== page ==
But what if Caleb is secretly a host and doesn't know it? It would explain why his mother doesn't recognize him, similar to Charolette Hale's son seeing through host Hale. It also helps explains how Dolores found Caleb so easily back in episode three. In that same episode, Caleb's close friendship with George, a robot at his construction site, led George to try to save Caleb.
Then you have the fact Caleb already saw his Incite file in a previous episode. Wouldn't he know what is in it? What did Dempsey see that Caleb didn't? It wouldn't be out of characteristic for Dolores to manipulate someone's emotions to get was she wants. Only time will tell what is going on with Caleb, but expect Caleb to be a valuable piece on the chessboard moving forward.
As Dolores was destroying all Incite's intel program, the show devolved deeper into the backstory for Dolores's main antagonist, Engerraund Serac (Vincent Cassel), as he and his brother built out Rehoboam. It was an interesting storytelling technique that juxtaposed the birth and death of this powerful machine.
Rehoboam was born out of a thermodynamic blast that destroyed Serac's native Paris. Driven by their insistence to prevent similar destruction in the future, he and his brother moved to create the machine, with the help of Liam Dempsey.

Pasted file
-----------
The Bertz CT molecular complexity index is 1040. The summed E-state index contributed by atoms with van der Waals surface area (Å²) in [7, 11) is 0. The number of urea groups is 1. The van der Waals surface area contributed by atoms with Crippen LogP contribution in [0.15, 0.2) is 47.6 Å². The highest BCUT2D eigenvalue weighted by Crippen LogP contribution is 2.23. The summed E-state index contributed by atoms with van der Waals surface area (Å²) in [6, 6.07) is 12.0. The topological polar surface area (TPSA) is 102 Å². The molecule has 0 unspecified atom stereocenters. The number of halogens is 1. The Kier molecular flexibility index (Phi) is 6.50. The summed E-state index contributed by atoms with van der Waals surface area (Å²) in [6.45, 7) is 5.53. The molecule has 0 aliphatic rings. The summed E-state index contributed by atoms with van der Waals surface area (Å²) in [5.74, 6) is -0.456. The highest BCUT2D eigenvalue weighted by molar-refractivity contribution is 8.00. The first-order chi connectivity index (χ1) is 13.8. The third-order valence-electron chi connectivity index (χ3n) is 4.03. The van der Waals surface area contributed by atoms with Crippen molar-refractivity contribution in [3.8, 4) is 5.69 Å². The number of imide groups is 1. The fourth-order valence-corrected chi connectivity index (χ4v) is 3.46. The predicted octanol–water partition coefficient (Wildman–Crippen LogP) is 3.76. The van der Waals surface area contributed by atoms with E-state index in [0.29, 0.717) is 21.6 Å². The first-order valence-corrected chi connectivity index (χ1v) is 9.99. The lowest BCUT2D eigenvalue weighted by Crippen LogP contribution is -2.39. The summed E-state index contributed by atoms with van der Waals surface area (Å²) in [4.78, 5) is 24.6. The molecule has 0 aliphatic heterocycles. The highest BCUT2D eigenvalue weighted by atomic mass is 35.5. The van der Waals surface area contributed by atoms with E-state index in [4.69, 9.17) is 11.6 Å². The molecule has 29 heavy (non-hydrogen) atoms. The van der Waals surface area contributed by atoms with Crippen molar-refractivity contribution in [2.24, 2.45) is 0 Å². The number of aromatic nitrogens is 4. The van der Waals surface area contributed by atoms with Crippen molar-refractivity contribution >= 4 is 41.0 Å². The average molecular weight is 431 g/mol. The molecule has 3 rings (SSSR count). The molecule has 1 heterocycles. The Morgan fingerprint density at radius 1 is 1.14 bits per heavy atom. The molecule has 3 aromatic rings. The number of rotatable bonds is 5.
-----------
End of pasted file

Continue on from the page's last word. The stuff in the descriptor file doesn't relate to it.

As they developed out their program, though, they began to realize that some in society are uncontrollable, anomalies that threaten everything Serac hopes to achieve. Included in this group are Serac's brother and Dempsey Sr, who Serac quickly moves to eliminate
After using Rehoboam for his own financial game, Serac killed him and covered it up as a plane crash. Dempsey could never see the bigger picture as Serac did, so he moved him off the board to prevent him from ruining his creation.
Serac's motives as a villain are slightly one-note, but it is the charismatic Cassel that brings the character to life. There is a gravitas to Serac that only Cassel exudes as he chews up every scene. He commands the room with great intensity. His addition to the cast has been a welcome one.
Of course, this week's events completely changed the game for Serac. For the first time this season, it doesn't feel like Serac is in control. Dolores outsmarted him this week, and her plan is starting to unfold. The wildcard here, though, is Maeve and Bernard, who are both out to stop Dolores. Then there is Caleb, whose mysterious backstory is sure to play a role in the coming week. With only three episodes left, the end game is afoot.